LHASA: STREETS WITH MEMORIES ROBERT BARNETT New York: Columbia University Press, 2006 219 pp.; $24.50 (cloth)


ROBERT BARNETT’S BRILLIANT rumination on Tibet’s capital, Lhasa: Streets with Memories, begins with a deceptively humble idea. Admitting in his preface that foreign writers cannot portray Lhasa without preconceived notions—particularly given the Sino-Tibetan politics that surround Lhasa and the conspicuous absence of its patron saint, the Dalai Lama—Barnett proposes to merely “scrape a little of the topsoil off the affective history.”

Instead of digging for buried treasure, in other words, Barnett’s archaeology will content itself to observing the visible—the street-corner “convergence of memories.” In taking this modest approach, it’s almost as if he were heeding Vladimir Nabokov’s warning in Transparent Things: “When we concentrate on a material object, whatever its situation, the very act of attention may lead to our involuntarily sinking into the history of that object.” Nabokov saw the value of sticking to surface detail in order to embrace a multi-laminated reality. In a rare employment of the exclamation point, Nabokov gushed: “Transparent things, through which the past shines!”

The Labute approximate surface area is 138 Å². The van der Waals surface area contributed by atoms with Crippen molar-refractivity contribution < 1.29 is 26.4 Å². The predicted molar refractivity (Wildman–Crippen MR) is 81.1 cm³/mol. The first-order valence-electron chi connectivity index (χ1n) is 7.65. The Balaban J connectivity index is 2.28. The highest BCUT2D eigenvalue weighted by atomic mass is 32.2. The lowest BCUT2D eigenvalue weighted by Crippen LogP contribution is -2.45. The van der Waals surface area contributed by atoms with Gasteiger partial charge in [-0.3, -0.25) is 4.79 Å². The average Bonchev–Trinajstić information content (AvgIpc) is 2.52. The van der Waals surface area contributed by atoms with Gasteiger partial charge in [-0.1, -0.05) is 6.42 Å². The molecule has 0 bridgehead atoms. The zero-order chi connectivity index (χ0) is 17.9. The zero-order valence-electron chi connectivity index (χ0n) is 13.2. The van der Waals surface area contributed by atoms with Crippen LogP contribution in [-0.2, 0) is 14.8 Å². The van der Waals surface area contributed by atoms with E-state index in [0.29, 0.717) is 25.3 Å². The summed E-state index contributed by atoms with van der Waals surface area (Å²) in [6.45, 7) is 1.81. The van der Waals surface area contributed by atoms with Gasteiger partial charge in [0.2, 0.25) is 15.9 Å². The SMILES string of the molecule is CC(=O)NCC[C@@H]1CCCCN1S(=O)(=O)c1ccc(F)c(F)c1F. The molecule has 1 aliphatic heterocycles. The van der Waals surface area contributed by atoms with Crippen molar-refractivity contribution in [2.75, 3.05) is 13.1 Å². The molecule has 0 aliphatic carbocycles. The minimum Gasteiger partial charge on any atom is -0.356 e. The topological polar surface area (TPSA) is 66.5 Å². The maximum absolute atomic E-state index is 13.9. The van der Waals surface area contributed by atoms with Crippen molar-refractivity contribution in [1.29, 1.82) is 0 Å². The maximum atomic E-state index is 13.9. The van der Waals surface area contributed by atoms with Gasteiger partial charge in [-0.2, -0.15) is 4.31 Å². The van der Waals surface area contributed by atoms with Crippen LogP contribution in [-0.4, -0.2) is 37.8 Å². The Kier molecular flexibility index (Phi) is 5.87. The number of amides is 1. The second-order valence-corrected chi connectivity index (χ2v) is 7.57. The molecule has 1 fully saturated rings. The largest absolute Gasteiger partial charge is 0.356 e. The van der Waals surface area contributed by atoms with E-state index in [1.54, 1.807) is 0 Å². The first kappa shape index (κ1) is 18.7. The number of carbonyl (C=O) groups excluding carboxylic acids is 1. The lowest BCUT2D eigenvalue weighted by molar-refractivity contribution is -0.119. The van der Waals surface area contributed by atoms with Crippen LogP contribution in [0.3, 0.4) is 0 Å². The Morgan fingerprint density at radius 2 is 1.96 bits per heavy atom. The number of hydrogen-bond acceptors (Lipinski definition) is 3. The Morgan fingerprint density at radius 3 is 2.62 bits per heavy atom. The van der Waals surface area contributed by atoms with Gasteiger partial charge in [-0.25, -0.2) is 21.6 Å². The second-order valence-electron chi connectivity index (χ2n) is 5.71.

It is in this context that Lhasa: Streets with Memories manages to illuminate the sentiment of Lhasa in a way no work about the city has yet achieved. Intellectually, few authors are better qualified than Barnett to take on this task. He is a former teacher at Tibet University, a linguist, a journalist, and an editor, and is currently at Columbia University as Lecturer in Modern Tibetan Studies. Still, it is not academic pyrotechnics that make this book memorable. It is the genuine emotional weight in the narrator’s voice that will carry the reader from one page to the next—an authentic involvement based on a remarkable and unplanned event that took place in Barnett’s life.

Knowing very little about Lhasa—other than what he had read by earlier chronicles emphasizing the more romantic notions of Lhasa as the City of the Gods—Barnett made his first visit there in the fall of 1987.

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